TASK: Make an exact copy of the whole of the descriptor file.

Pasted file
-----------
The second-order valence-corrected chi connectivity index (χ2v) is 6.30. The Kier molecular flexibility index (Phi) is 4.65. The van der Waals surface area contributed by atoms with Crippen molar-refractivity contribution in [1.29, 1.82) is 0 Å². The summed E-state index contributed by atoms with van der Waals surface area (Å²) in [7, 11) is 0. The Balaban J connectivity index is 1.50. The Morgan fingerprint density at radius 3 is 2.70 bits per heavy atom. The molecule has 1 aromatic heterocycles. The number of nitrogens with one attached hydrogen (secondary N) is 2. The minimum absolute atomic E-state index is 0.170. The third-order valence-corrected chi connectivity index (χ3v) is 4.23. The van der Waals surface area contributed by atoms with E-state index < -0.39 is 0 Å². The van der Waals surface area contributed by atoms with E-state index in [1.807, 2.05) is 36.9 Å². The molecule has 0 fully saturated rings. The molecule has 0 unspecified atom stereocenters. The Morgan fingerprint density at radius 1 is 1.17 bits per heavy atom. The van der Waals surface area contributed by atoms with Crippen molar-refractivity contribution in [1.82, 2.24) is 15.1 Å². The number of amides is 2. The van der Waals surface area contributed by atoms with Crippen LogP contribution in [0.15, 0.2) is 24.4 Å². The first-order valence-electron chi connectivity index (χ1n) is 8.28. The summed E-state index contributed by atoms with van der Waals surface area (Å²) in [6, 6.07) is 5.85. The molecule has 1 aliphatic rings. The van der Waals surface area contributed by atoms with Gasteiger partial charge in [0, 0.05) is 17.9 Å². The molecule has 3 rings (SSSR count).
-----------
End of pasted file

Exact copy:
The second-order valence-corrected chi connectivity index (χ2v) is 6.30. The Kier molecular flexibility index (Phi) is 4.65. The van der Waals surface area contributed by atoms with Crippen molar-refractivity contribution in [1.29, 1.82) is 0 Å². The summed E-state index contributed by atoms with van der Waals surface area (Å²) in [7, 11) is 0. The Balaban J connectivity index is 1.50. The Morgan fingerprint density at radius 3 is 2.70 bits per heavy atom. The molecule has 1 aromatic heterocycles. The number of nitrogens with one attached hydrogen (secondary N) is 2. The minimum absolute atomic E-state index is 0.170. The third-order valence-corrected chi connectivity index (χ3v) is 4.23. The van der Waals surface area contributed by atoms with E-state index < -0.39 is 0 Å². The van der Waals surface area contributed by atoms with E-state index in [1.807, 2.05) is 36.9 Å². The molecule has 0 fully saturated rings. The molecule has 0 unspecified atom stereocenters. The Morgan fingerprint density at radius 1 is 1.17 bits per heavy atom. The van der Waals surface area contributed by atoms with Crippen molar-refractivity contribution in [1.82, 2.24) is 15.1 Å². The number of amides is 2. The van der Waals surface area contributed by atoms with Crippen LogP contribution in [0.15, 0.2) is 24.4 Å². The first-order valence-electron chi connectivity index (χ1n) is 8.28. The summed E-state index contributed by atoms with van der Waals surface area (Å²) in [6, 6.07) is 5.85. The molecule has 1 aliphatic rings. The van der Waals surface area contributed by atoms with Gasteiger partial charge in [0, 0.05) is 17.9 Å². The molecule has 3 rings (SSSR count).